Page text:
Every year, a stream of Christmas albums is released, containing their obligatory covers of the season’s most beloved classics.
From Elvis, Sinatra, Dean Martin and Cliff Richard to Destiny’s Child, ‘N Sync, Celine Dion and K.T. Tunstall, artists from different eras and musical genres introduce the classic tunes to a new audience. They also attempt to nab the biggest share of the lucrative Christmas record sales.
Last Week, Opera singer Josh Groban scored the biggest selling album of 2007 in America with his Christmas collection “Noel.
Meanwhile, an invasion of Christmas hits such as Mariah Carrey’s “All I Want for Christmas is You, The Pogues’ “Fairytale of New York and Wham’s “Last Christmas is hitting the British top 20 singles chart. Katie Melua and Eva Cassidy’s rendition of the Louis Armstrong Christmas classic “What a Wonderful World is the current number one single in the UK.
Whether you’re satisfied with your current Christmas record collection, shopping for new ones or hungry for alternative material, here is our pick of the top five Christmas albums.
“That Christmas Feeling by Bing Crosby
No Christmas record collection is complete without the “White Christmas crooner. Taken from sessions recorded in the late 40s and 50s, the 1958 album contains lesser-known Crosby Christmas songs including “Christmas Is A-Comin’ and “O Fir Tree Dark. Crosby’s warm, commanding and memorable voice is the perfect companion for the long winter nights of December.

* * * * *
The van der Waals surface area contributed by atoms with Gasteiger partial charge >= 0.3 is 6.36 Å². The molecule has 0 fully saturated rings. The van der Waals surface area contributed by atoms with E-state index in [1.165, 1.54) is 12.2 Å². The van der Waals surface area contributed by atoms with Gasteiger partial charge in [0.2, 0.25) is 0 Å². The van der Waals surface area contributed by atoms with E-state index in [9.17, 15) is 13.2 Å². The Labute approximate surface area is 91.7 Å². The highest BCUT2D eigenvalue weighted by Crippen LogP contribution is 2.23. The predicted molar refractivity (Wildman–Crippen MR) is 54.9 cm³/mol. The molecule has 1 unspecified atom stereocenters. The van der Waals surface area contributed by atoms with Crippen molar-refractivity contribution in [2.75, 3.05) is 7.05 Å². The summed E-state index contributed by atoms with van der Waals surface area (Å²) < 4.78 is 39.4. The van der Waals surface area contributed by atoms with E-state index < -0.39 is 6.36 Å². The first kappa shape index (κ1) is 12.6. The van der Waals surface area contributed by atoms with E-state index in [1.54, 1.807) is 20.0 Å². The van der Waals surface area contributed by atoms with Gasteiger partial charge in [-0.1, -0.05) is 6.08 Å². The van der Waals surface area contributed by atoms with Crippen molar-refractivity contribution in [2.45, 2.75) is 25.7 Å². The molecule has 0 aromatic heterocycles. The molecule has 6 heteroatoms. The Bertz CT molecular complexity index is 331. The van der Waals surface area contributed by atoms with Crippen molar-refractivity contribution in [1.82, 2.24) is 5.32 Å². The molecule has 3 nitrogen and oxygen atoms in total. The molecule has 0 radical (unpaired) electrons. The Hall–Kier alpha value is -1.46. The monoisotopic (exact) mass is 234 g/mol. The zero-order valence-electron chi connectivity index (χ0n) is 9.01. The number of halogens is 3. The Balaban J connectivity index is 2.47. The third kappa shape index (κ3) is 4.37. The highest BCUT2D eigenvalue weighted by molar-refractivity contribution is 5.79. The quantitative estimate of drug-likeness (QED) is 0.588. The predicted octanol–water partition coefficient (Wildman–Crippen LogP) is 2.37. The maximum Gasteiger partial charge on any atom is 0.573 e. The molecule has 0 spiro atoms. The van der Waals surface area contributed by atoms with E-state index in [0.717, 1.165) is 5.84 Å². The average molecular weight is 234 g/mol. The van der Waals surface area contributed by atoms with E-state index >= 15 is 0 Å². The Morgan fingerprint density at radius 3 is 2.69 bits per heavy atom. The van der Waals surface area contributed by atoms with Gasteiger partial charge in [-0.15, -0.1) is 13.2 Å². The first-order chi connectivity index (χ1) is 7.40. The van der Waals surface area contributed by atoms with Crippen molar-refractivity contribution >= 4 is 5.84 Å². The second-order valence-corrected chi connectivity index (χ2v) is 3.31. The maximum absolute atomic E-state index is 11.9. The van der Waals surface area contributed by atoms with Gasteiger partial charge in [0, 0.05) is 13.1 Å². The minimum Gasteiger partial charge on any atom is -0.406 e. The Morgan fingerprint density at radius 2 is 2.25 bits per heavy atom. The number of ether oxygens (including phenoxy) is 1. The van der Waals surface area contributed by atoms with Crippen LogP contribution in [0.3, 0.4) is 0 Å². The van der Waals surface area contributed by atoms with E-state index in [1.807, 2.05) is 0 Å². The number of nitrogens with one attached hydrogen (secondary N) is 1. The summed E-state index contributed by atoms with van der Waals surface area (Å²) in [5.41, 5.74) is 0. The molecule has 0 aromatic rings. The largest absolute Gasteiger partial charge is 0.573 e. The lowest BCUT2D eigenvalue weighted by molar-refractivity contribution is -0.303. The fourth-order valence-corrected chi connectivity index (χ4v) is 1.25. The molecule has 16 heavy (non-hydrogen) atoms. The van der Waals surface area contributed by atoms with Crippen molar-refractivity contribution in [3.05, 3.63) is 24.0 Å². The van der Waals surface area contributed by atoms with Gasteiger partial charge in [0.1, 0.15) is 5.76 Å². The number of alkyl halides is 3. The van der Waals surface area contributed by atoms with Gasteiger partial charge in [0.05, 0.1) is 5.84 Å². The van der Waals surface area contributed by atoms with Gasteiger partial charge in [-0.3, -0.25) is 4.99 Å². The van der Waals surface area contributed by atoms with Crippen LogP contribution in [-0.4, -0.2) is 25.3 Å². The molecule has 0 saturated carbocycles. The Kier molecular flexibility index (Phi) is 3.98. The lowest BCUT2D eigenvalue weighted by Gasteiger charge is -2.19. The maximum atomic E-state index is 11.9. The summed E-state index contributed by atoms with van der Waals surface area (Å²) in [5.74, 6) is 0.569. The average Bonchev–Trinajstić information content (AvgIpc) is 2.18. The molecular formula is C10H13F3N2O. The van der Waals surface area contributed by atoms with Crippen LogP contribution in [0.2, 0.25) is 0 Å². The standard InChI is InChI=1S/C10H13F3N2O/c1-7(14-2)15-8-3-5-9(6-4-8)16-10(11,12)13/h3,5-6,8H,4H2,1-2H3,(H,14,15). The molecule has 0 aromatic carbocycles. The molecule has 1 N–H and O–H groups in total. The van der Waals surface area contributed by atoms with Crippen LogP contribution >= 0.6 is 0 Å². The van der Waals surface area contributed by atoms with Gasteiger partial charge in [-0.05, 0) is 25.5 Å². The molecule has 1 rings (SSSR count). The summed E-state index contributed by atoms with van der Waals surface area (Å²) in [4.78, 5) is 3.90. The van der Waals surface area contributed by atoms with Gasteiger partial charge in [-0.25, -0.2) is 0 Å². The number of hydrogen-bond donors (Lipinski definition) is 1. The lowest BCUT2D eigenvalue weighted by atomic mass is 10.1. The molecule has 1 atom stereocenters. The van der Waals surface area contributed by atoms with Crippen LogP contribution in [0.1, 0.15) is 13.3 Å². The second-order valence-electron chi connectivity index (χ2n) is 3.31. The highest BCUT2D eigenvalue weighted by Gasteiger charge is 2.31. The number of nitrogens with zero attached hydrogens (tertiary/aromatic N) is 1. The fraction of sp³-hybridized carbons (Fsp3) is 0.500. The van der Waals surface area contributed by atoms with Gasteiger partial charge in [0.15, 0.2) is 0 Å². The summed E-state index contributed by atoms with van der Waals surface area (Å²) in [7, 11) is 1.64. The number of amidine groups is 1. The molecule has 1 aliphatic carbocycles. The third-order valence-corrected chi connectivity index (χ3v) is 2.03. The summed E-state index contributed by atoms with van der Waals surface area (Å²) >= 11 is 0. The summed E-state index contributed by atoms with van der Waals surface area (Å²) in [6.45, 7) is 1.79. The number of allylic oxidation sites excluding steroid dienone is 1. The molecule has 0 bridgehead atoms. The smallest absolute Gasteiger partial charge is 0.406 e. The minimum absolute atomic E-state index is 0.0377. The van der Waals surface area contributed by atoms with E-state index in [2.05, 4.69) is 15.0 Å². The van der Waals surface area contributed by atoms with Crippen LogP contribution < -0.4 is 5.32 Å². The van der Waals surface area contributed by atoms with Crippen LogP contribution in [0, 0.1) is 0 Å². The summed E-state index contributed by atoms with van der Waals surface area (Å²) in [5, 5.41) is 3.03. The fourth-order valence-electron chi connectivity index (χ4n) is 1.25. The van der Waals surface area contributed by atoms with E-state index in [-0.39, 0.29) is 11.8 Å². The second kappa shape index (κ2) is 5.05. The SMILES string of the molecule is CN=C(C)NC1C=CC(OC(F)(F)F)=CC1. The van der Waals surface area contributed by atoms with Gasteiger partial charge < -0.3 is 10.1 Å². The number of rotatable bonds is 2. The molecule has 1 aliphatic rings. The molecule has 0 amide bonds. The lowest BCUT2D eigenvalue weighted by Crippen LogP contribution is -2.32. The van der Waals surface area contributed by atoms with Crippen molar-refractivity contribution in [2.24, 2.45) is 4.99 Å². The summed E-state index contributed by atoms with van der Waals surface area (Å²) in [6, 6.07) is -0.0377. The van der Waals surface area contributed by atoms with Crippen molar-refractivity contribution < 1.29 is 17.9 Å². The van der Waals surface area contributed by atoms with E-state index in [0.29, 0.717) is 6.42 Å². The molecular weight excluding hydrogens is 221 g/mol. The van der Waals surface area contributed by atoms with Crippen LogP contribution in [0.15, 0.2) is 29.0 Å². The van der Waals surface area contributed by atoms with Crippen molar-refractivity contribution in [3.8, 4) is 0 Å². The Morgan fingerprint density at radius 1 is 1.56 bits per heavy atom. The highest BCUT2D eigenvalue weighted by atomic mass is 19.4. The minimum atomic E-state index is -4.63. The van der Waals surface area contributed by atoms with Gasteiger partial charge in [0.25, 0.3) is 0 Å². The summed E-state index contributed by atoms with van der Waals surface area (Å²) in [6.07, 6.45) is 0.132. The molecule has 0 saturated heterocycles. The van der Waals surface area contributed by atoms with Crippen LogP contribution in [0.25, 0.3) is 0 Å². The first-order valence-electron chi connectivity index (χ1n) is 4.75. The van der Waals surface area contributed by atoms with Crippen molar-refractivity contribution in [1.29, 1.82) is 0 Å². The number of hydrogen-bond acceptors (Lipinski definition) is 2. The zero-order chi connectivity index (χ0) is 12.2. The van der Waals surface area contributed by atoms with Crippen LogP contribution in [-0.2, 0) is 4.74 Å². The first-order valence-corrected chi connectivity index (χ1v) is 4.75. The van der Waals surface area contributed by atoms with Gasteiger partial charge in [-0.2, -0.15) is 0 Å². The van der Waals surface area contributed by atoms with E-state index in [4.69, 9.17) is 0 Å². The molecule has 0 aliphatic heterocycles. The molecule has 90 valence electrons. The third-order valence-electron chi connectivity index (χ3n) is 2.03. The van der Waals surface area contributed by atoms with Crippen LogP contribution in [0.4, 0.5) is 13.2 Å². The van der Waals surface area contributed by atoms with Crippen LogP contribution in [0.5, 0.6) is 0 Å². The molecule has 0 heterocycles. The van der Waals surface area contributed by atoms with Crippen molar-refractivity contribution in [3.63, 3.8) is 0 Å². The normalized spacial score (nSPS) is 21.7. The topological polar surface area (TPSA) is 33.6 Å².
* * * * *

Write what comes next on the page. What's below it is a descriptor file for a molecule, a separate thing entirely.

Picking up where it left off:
“Snow Angels by Over the RhineThis is the year’s best, most innovative Christmas album from Cincinnati’s folk rock band. The tracks are all original and not all related to Christmas.
Singer Karin Bergquist’s wistful, gentle voice is like a series of long sighs.
Mostly lively and joyful, a few tracks are slightly melancholic – such as “All I Ever Get For Christmas Is Blue and “We’re Gonna Pull Through. “Songs for Christmas by Sufjan Stevens
Since 2001, prolific singer/songwriter Stevens has been recording numerous traditional carols and hymns along with original holiday-themed songs. Last year, he decided to release his massive collection, spread over five discs.
The result is an instant classic, encompassing Stevens’ multi-instrumental indie sound while preserving the spirit of the classics. Stevens’ arrangements are brisk, and simply gorgeous. He wears whimsy on his sleeve, and there’s a yearning in his songs for the sensation Christmas infuses into life.
“Christmas Oratorio by J.S. Bach
Bach’s forgotten and overlooked masterpiece might not be on par with the “B minor Mass or “St. Matthew’s Passion. It’s also nowhere near as famous as Handel’s “Messiah, one of the most well known and celebrated classical works. Yet there’s an inexplicable joyful, grand and perhaps divine quality about this Oratorio. Each of Bach’s six cantatas depicts a different scene from Christ’s birth. The texts of these compositions are lifted from the Gospel of St. Luke. The chorus was originally performed in German by regular folks, and hence the feeling of accessibility and affection that constantly shimmers every time these compositions are performed.
“A Charlie Brown Christmas by Vince Guaraldi
Guaraldi’s score for the 1965 Christmas special ranks among the greatest Christmas records in history. Guaraldi brought his brand of contemporary jazz to the young fans of the Peanuts gang and successfully captured the overwhelming innocence and beauty of Christmas from a child’s viewpoint. “Brown creator Charles Schulz’s critique of commercialism and Christian themes is reflected in Guaraldi’s bittersweet, slightly sad interpretations of “What Child Is This and “The Christmas Song. Charming and terrifically sweet.